UNION COUNTY, NJ — An oral surgeon operating in Union County had his license revoked and was ordered to pay $517,000 in restitution and penalties for what the state Board of Dentistry called “hit and run dentistry,” the state Attorney General’s Office announced in a Nov. 26 release.
Dr. Andrew Maron, 58, who owned a string of dental practices in Monmouth, Passaic, Hudson and Union counties, and also practiced as an itinerant oral surgeon in those counties, has been prohibited from practicing in New Jersey since the state filed multiple allegations of negligence, gross negligence and professional misconduct against him in 2015, the Attorney General’s Office said.
The board revoked Maron’s license, finding that his treatment of patients — many of whom were low-income, elderly, or disabled — reflected a “cavalier indifference to his patients’ well-being” and a “pattern of substantial deviations from the standard of care that existed unabated for years.”
According to findings in the case, Maron committed multiple acts of negligence and gross negligence and professional misconduct in his treatment of 17 patients between 2010 and 2015. Among those were:
• pulling natural teeth and replacing them with dental implants with little or no regard to the restorability of the natural tooth;
• placing numerous implants that failed, some dangerously so by migrating into the sinus, or by patients swallowing them;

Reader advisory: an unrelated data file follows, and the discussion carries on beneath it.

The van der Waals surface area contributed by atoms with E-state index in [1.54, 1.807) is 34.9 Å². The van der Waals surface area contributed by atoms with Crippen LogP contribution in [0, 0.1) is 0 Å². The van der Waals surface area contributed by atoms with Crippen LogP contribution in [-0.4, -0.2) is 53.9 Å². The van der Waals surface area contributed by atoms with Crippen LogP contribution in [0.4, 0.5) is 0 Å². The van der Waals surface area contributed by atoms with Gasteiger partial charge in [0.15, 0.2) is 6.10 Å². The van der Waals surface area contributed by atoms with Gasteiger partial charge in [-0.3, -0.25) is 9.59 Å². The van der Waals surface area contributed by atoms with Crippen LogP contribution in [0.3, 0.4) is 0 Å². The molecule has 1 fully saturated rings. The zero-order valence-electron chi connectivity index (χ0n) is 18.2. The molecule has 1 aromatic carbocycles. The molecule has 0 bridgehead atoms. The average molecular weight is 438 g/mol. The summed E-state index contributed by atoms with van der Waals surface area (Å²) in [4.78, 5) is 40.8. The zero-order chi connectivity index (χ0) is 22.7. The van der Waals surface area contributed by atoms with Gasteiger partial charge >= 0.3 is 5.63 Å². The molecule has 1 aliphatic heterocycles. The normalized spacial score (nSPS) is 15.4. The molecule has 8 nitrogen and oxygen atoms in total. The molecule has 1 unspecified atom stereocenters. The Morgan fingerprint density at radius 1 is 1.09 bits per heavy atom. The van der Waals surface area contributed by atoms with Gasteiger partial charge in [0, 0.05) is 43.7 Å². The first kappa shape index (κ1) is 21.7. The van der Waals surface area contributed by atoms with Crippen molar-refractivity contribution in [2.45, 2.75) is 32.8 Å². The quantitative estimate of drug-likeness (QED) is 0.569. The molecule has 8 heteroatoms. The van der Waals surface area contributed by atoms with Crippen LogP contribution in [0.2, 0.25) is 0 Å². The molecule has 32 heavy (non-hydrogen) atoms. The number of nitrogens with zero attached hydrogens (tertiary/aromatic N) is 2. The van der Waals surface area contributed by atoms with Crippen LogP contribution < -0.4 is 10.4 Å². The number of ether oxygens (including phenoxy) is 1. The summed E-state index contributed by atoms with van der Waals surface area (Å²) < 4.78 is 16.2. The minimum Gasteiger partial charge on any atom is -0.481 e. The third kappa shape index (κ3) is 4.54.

• performing, planning and undertaking treatment without regard to a patient’s ability to pay;
• discussing treatment with patients who were already in the chair under anesthesia;
• pressuring elderly patients into having implants placed without preoperative diagnosis, review, or informed consent;
• pressuring Medicaid patients into taking CareCredit loans which exceeded their ability to repay;
• ignoring or failing to take patients’ medical histories;
• submitting inaccurate and inflated billing for treatment; and
• failing to ensure that the dentists in his employ practiced with patients’ health, safety and welfare in mind.
The state board’s decision to revoke Maron’s license largely upholds the findings of an administrative law judge who heard the case in a series of hearings that concluded in January.
In an initial decision rendered in May, Administrative Law Judge Susan M. Scarola concluded that Maron’s practice was “so overextended it was almost impossible for him to provide quality care” and that his “repeated acts of negligence and gross negligence, his professional misconduct, his dishonesty and deception, and his lack of providing appropriate and determined care for his patients warrant the severest possible sanction, namely, revocation of his license.”
Following a hearing on July 24, the board adopted Scarola’s findings and conclusions with limited modifications. Those modifications lowered the amount of restitution to one patient, and removed restitution to another patient who already received payment through civil litigation.
The board ordered Maron to pay civil penalties totaling $138,500; restitution totaling $75,041.22 to 15 patients; and aggregate costs and attorneys’ fees of $303,856.22.